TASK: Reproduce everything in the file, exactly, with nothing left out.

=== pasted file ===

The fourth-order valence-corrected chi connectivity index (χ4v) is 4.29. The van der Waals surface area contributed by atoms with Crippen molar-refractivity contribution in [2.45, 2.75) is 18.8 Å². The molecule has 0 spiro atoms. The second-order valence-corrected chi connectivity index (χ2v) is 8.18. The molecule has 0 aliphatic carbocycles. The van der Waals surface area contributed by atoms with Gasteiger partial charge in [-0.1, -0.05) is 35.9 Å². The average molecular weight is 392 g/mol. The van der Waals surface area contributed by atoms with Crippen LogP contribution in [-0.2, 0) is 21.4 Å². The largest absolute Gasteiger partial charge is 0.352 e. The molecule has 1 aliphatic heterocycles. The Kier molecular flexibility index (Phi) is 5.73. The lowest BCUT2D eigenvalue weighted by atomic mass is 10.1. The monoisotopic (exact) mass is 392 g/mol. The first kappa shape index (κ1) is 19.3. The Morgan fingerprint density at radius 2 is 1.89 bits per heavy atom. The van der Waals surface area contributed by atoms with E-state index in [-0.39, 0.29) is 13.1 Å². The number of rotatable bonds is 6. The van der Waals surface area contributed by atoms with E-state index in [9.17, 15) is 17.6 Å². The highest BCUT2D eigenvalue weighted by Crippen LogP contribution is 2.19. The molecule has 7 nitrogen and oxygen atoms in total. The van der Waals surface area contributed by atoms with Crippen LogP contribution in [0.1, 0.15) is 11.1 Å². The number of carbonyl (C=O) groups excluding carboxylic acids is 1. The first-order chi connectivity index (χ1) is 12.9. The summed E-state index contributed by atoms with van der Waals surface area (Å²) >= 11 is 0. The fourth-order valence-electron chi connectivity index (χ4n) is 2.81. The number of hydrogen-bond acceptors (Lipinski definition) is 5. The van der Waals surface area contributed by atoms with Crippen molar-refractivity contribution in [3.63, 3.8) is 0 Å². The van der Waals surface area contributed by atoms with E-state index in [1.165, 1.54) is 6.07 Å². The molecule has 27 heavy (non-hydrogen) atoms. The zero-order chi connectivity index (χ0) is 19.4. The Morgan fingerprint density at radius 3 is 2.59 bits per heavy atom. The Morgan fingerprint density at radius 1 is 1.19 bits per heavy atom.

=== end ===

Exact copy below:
The fourth-order valence-corrected chi connectivity index (χ4v) is 4.29. The van der Waals surface area contributed by atoms with Crippen molar-refractivity contribution in [2.45, 2.75) is 18.8 Å². The molecule has 0 spiro atoms. The second-order valence-corrected chi connectivity index (χ2v) is 8.18. The molecule has 0 aliphatic carbocycles. The van der Waals surface area contributed by atoms with Gasteiger partial charge in [-0.1, -0.05) is 35.9 Å². The average molecular weight is 392 g/mol. The van der Waals surface area contributed by atoms with Crippen LogP contribution in [-0.2, 0) is 21.4 Å². The largest absolute Gasteiger partial charge is 0.352 e. The molecule has 1 aliphatic heterocycles. The Kier molecular flexibility index (Phi) is 5.73. The lowest BCUT2D eigenvalue weighted by atomic mass is 10.1. The monoisotopic (exact) mass is 392 g/mol. The first kappa shape index (κ1) is 19.3. The Morgan fingerprint density at radius 2 is 1.89 bits per heavy atom. The van der Waals surface area contributed by atoms with E-state index in [-0.39, 0.29) is 13.1 Å². The number of rotatable bonds is 6. The van der Waals surface area contributed by atoms with E-state index in [9.17, 15) is 17.6 Å². The highest BCUT2D eigenvalue weighted by Crippen LogP contribution is 2.19. The molecule has 7 nitrogen and oxygen atoms in total. The van der Waals surface area contributed by atoms with Crippen LogP contribution in [0.1, 0.15) is 11.1 Å². The number of carbonyl (C=O) groups excluding carboxylic acids is 1. The first-order chi connectivity index (χ1) is 12.9. The summed E-state index contributed by atoms with van der Waals surface area (Å²) >= 11 is 0. The fourth-order valence-electron chi connectivity index (χ4n) is 2.81. The number of hydrogen-bond acceptors (Lipinski definition) is 5. The van der Waals surface area contributed by atoms with Crippen molar-refractivity contribution in [3.63, 3.8) is 0 Å². The van der Waals surface area contributed by atoms with E-state index in [1.165, 1.54) is 6.07 Å². The molecule has 27 heavy (non-hydrogen) atoms. The zero-order chi connectivity index (χ0) is 19.4. The Morgan fingerprint density at radius 3 is 2.59 bits per heavy atom. The Morgan fingerprint density at radius 1 is 1.19 bits per heavy atom.